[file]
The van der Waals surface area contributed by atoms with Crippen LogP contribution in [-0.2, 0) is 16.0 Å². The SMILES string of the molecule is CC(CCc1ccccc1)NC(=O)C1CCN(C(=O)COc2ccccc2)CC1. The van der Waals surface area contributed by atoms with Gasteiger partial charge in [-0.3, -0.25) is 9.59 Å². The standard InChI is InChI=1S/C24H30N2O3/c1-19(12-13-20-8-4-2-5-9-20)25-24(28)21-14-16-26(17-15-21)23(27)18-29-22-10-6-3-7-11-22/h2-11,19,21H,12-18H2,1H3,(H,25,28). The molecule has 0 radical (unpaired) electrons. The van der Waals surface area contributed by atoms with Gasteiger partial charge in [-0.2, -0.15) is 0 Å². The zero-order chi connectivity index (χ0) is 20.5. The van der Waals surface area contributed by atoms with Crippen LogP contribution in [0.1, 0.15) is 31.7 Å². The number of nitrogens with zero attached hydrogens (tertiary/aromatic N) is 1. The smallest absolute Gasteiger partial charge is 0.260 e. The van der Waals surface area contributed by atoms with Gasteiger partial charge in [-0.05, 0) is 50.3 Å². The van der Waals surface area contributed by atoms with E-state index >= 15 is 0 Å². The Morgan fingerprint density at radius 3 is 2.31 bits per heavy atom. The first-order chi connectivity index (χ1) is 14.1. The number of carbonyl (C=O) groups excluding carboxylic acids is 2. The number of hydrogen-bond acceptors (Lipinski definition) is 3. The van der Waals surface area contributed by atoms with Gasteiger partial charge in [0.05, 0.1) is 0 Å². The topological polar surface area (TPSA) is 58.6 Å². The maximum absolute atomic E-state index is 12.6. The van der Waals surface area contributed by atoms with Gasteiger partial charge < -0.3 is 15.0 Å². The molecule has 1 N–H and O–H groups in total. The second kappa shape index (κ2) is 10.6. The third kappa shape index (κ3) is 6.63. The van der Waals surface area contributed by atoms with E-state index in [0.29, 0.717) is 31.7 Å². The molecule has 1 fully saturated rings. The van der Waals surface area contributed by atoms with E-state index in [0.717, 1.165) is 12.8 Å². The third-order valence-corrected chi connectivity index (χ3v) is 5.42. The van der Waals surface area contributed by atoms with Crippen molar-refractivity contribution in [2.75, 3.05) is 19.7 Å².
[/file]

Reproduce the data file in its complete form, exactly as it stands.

The van der Waals surface area contributed by atoms with Crippen LogP contribution in [-0.2, 0) is 16.0 Å². The SMILES string of the molecule is CC(CCc1ccccc1)NC(=O)C1CCN(C(=O)COc2ccccc2)CC1. The van der Waals surface area contributed by atoms with Gasteiger partial charge in [-0.3, -0.25) is 9.59 Å². The standard InChI is InChI=1S/C24H30N2O3/c1-19(12-13-20-8-4-2-5-9-20)25-24(28)21-14-16-26(17-15-21)23(27)18-29-22-10-6-3-7-11-22/h2-11,19,21H,12-18H2,1H3,(H,25,28). The molecule has 0 radical (unpaired) electrons. The van der Waals surface area contributed by atoms with Gasteiger partial charge in [-0.2, -0.15) is 0 Å². The zero-order chi connectivity index (χ0) is 20.5. The van der Waals surface area contributed by atoms with Crippen LogP contribution in [0.1, 0.15) is 31.7 Å². The number of nitrogens with zero attached hydrogens (tertiary/aromatic N) is 1. The smallest absolute Gasteiger partial charge is 0.260 e. The van der Waals surface area contributed by atoms with Gasteiger partial charge in [-0.05, 0) is 50.3 Å². The van der Waals surface area contributed by atoms with E-state index >= 15 is 0 Å². The Morgan fingerprint density at radius 3 is 2.31 bits per heavy atom. The first-order chi connectivity index (χ1) is 14.1. The number of carbonyl (C=O) groups excluding carboxylic acids is 2. The number of hydrogen-bond acceptors (Lipinski definition) is 3. The van der Waals surface area contributed by atoms with Gasteiger partial charge in [0.05, 0.1) is 0 Å². The topological polar surface area (TPSA) is 58.6 Å². The maximum absolute atomic E-state index is 12.6. The van der Waals surface area contributed by atoms with Gasteiger partial charge < -0.3 is 15.0 Å². The molecule has 1 N–H and O–H groups in total. The second kappa shape index (κ2) is 10.6. The third kappa shape index (κ3) is 6.63. The van der Waals surface area contributed by atoms with E-state index in [0.29, 0.717) is 31.7 Å². The molecule has 1 fully saturated rings. The van der Waals surface area contributed by atoms with E-state index in [0.717, 1.165) is 12.8 Å². The third-order valence-corrected chi connectivity index (χ3v) is 5.42. The van der Waals surface area contributed by atoms with Crippen molar-refractivity contribution in [2.75, 3.05) is 19.7 Å².